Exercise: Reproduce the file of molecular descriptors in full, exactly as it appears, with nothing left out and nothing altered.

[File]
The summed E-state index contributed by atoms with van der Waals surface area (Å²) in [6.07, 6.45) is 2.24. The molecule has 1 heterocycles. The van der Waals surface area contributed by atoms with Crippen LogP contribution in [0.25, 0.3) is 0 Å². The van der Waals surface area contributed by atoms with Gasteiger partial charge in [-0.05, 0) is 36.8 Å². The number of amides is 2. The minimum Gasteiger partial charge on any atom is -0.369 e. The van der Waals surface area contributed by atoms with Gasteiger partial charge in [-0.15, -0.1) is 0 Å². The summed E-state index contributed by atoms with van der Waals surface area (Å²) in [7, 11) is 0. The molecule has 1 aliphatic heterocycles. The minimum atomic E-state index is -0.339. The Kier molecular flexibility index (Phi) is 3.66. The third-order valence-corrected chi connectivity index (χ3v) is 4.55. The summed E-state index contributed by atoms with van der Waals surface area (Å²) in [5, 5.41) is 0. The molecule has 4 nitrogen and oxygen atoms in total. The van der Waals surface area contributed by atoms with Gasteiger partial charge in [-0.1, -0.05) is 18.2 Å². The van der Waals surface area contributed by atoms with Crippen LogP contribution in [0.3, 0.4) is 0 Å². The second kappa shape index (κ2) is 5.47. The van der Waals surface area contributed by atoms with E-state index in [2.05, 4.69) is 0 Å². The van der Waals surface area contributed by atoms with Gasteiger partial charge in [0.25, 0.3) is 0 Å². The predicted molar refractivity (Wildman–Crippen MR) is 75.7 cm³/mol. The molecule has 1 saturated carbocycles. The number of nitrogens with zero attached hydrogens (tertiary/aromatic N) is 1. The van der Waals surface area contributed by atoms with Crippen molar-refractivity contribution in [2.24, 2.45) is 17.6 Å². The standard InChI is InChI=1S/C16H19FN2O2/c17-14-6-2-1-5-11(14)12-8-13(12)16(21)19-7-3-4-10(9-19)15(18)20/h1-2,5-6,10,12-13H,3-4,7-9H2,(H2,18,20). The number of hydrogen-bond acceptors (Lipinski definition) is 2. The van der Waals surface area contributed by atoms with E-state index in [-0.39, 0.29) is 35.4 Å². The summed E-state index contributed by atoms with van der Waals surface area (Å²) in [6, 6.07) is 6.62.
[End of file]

The summed E-state index contributed by atoms with van der Waals surface area (Å²) in [6.07, 6.45) is 2.24. The molecule has 1 heterocycles. The van der Waals surface area contributed by atoms with Crippen LogP contribution in [0.25, 0.3) is 0 Å². The van der Waals surface area contributed by atoms with Gasteiger partial charge in [-0.05, 0) is 36.8 Å². The number of amides is 2. The minimum Gasteiger partial charge on any atom is -0.369 e. The van der Waals surface area contributed by atoms with Gasteiger partial charge in [-0.15, -0.1) is 0 Å². The summed E-state index contributed by atoms with van der Waals surface area (Å²) in [7, 11) is 0. The molecule has 1 aliphatic heterocycles. The minimum atomic E-state index is -0.339. The Kier molecular flexibility index (Phi) is 3.66. The third-order valence-corrected chi connectivity index (χ3v) is 4.55. The summed E-state index contributed by atoms with van der Waals surface area (Å²) in [5, 5.41) is 0. The molecule has 4 nitrogen and oxygen atoms in total. The van der Waals surface area contributed by atoms with Gasteiger partial charge in [-0.1, -0.05) is 18.2 Å². The van der Waals surface area contributed by atoms with Crippen LogP contribution in [0.3, 0.4) is 0 Å². The second kappa shape index (κ2) is 5.47. The van der Waals surface area contributed by atoms with E-state index in [2.05, 4.69) is 0 Å². The van der Waals surface area contributed by atoms with Gasteiger partial charge in [0.25, 0.3) is 0 Å². The predicted molar refractivity (Wildman–Crippen MR) is 75.7 cm³/mol. The molecule has 1 saturated carbocycles. The number of nitrogens with zero attached hydrogens (tertiary/aromatic N) is 1. The van der Waals surface area contributed by atoms with Crippen molar-refractivity contribution in [2.24, 2.45) is 17.6 Å². The standard InChI is InChI=1S/C16H19FN2O2/c17-14-6-2-1-5-11(14)12-8-13(12)16(21)19-7-3-4-10(9-19)15(18)20/h1-2,5-6,10,12-13H,3-4,7-9H2,(H2,18,20). The number of hydrogen-bond acceptors (Lipinski definition) is 2. The van der Waals surface area contributed by atoms with E-state index in [-0.39, 0.29) is 35.4 Å². The summed E-state index contributed by atoms with van der Waals surface area (Å²) in [6, 6.07) is 6.62.